🛠 Closing the loop with discoverable write-ups
The remedy to any broken loop is simple — close the loop. And the loop can be closed by simply adopting a tool that allows for organization and discovery of past work. There are a number of ways to do this, sure, but allow me to gush for a moment. That is, onto the love letter part of this post: though not novel, a wonderful [albeit partial, but I’ll get to that later] solution to this problem is the modern doc workspace — tools like Confluence, Notion, Dropbox paper, Hyperquery offer users the ability to not just write up, but organize results in a context that makes sense to the wider team. Moreover, rich search capabilities allow for much easier discovery than through loose docs or git-backed notebooks. It may seem small, but the user experience is vastly improved.
Where there once was only a thin trail of Slack whispers leading to an obscure Google doc, there now stands an almanac of past SQL queries, insights, and resulting business decisions.
While a small change, the discoverability and visibility afforded by this workflow is not simply a minor UX improvement in the lives of analysts — if you’ll allow me to pontificate for a moment, this is the key to unlocking analytics collaboration. Innovations around collaboration in past years have largely focused on making technical collaboration more feasible/accessible/powerful (i.e. Google colab), but this is hardly collaboration.
Collaboration isn’t have two users in the same place, writing SQL/Python/R together. Collaboration in analytics is about knowledge-sharing, discoverability, and reproducibility.
That said, I am admittedly a bit biased regarding this particular solution shape. We’ve built our own doc workspace, called Hyperquery, which closes this loop even further, by enabling SQL-writing and knowledge-sharing to take within a single ecosystem. But I’d be remiss if I didn’t mention that there are other options out there as well. If you’re already set on the Google docs world, I’ve talked to teams that have had some success using Library, and for Jupyter-based workflows, I’ve personally used knowledge-repo for this purpose at Airbnb (though friction using a git-based sharing paradigm is a little painfully high). But whatever tool you choose to use, accept that these knowledge-sharing workflows are a critical step in reducing redundant work. Eat your vegetables — think more carefully about where you’re storing your work, and level up your analytics team.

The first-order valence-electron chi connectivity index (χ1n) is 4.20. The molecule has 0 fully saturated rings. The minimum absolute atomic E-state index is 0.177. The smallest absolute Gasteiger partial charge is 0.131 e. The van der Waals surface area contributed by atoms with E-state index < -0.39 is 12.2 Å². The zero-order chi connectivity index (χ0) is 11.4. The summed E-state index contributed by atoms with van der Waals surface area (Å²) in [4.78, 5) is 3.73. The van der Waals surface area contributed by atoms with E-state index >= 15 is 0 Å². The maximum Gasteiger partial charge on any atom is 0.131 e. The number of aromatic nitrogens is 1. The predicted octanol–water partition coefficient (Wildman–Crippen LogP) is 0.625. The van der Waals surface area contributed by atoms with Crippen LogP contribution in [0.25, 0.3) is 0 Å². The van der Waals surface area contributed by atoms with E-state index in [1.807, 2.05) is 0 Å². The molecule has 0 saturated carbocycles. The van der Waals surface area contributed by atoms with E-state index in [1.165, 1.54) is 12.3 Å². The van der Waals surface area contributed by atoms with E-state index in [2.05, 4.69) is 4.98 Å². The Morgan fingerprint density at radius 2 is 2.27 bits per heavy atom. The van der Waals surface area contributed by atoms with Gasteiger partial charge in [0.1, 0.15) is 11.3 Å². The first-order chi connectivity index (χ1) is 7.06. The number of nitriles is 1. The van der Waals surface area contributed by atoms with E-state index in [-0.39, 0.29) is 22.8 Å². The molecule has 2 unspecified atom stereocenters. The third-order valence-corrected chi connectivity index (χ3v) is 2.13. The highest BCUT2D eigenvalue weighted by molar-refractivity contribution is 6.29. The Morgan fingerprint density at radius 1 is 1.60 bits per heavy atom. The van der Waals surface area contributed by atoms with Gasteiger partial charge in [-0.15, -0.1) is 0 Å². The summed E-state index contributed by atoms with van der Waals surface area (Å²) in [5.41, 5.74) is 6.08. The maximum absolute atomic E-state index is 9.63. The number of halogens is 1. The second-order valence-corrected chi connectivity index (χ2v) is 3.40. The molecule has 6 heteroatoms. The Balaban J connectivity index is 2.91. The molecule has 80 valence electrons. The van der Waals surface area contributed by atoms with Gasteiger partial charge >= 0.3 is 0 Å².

My final call to arms?
- Write up your SQL work.
- Put it in a place (a doc workspace) where it can be discovered.
The key to reducing repeat work is to make it easy to find past work, and a doc workspace is a great way to do this.
Tweet @imrobertyi / @hyperquery to say hi.👋
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To learn more about Hyperquery (and to sign up for our private beta), visit Hyperquery.ai. We’re building a new kind of doc that brings notes, queries, and data into a unified, organized space.
(And if you’re interested in helping us build, we’re hiring — check out our open positions.)